Social climber
So Cal
May 23, 2013 - 09:36pm PT

May 24, 2013 - 04:44am PT
healyje wrote:
When an abused child grows up to themselves become an abuser you can certainly lay the blame on other than the child, but in the end does it matter when the abuse continues.

Genocide suffered or genocide waged - it's still genocide.

First, as written above, I'm not sure what genocide you're talking about. Exaggerating as such for effect halts all ability to examine the real abuses of the Israeli government and any reason to sit down for a real discussion.

Second, my great grandparents were slaughtered in the Holocaust (my grandfather had already immigrated to the US in the thirties). I've lived in the US all my life so I fail to see how, even though I'm Jewish, I have anything to do with Israeli policy whatsoever. Israel is a secular democratically elected government. How can I, as a US citizen, have any effect whatsoever on their policy?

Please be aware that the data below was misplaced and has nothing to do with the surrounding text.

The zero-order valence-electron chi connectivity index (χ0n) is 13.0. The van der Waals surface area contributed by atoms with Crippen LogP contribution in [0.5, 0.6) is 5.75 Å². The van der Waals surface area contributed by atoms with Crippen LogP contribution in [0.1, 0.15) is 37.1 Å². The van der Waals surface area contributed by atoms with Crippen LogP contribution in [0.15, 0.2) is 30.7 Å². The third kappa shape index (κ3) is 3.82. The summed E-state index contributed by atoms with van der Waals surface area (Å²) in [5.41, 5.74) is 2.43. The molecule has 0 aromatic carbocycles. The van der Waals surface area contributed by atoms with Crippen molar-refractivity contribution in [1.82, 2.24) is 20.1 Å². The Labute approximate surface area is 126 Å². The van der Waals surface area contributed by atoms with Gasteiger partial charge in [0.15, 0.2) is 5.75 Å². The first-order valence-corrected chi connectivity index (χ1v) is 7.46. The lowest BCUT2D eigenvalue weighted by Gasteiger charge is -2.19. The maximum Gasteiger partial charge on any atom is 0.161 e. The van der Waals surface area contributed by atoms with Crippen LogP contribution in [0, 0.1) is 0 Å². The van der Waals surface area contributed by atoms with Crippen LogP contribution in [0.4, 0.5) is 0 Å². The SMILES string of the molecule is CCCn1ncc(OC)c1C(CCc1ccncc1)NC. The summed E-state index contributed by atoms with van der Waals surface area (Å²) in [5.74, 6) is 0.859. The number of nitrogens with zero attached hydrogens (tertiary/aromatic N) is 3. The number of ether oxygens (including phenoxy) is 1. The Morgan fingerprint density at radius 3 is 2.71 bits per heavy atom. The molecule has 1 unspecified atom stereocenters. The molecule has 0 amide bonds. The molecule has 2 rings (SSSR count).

But apparently, according to you, because my family and Jewish people in Eastern Europe at large suffered genocide, I'm now the abuser committing (or condoning the same)? You're not really making that asinine, bigoted claim, are you?

You've criticized (as have I)other posters in the past for lumping all Muslims together, why are you now lumping all Jewish people together?